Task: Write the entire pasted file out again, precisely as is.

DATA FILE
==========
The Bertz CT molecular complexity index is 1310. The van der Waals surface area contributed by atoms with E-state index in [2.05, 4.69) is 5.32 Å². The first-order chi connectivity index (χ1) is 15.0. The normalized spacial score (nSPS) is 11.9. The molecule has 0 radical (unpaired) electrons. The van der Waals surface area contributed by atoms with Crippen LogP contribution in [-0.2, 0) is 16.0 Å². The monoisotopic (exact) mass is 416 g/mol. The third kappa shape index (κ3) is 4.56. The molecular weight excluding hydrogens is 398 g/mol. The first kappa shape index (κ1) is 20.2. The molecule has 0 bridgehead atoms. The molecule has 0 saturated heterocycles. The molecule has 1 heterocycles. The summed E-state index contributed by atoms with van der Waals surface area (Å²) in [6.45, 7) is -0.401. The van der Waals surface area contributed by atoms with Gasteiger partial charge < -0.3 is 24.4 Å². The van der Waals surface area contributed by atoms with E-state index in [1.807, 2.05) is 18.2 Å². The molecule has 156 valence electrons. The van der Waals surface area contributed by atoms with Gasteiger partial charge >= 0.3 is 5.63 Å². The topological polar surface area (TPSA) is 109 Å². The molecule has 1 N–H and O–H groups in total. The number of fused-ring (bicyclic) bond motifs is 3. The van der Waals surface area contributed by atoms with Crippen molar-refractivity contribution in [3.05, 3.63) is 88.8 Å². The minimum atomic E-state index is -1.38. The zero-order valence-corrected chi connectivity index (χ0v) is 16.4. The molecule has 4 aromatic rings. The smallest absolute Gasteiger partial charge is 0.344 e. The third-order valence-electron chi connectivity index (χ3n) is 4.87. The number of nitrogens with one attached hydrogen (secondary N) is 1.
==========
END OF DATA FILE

The Bertz CT molecular complexity index is 1310. The van der Waals surface area contributed by atoms with E-state index in [2.05, 4.69) is 5.32 Å². The first-order chi connectivity index (χ1) is 15.0. The normalized spacial score (nSPS) is 11.9. The molecule has 0 radical (unpaired) electrons. The van der Waals surface area contributed by atoms with Crippen LogP contribution in [-0.2, 0) is 16.0 Å². The monoisotopic (exact) mass is 416 g/mol. The third kappa shape index (κ3) is 4.56. The molecular weight excluding hydrogens is 398 g/mol. The first kappa shape index (κ1) is 20.2. The molecule has 0 bridgehead atoms. The molecule has 0 saturated heterocycles. The molecule has 1 heterocycles. The summed E-state index contributed by atoms with van der Waals surface area (Å²) in [6.45, 7) is -0.401. The van der Waals surface area contributed by atoms with Gasteiger partial charge < -0.3 is 24.4 Å². The van der Waals surface area contributed by atoms with E-state index in [1.807, 2.05) is 18.2 Å². The molecule has 156 valence electrons. The van der Waals surface area contributed by atoms with Gasteiger partial charge >= 0.3 is 5.63 Å². The topological polar surface area (TPSA) is 109 Å². The molecule has 1 N–H and O–H groups in total. The number of fused-ring (bicyclic) bond motifs is 3. The van der Waals surface area contributed by atoms with Crippen molar-refractivity contribution in [3.05, 3.63) is 88.8 Å². The minimum atomic E-state index is -1.38. The zero-order valence-corrected chi connectivity index (χ0v) is 16.4. The molecule has 4 aromatic rings. The smallest absolute Gasteiger partial charge is 0.344 e. The third-order valence-electron chi connectivity index (χ3n) is 4.87. The number of nitrogens with one attached hydrogen (secondary N) is 1.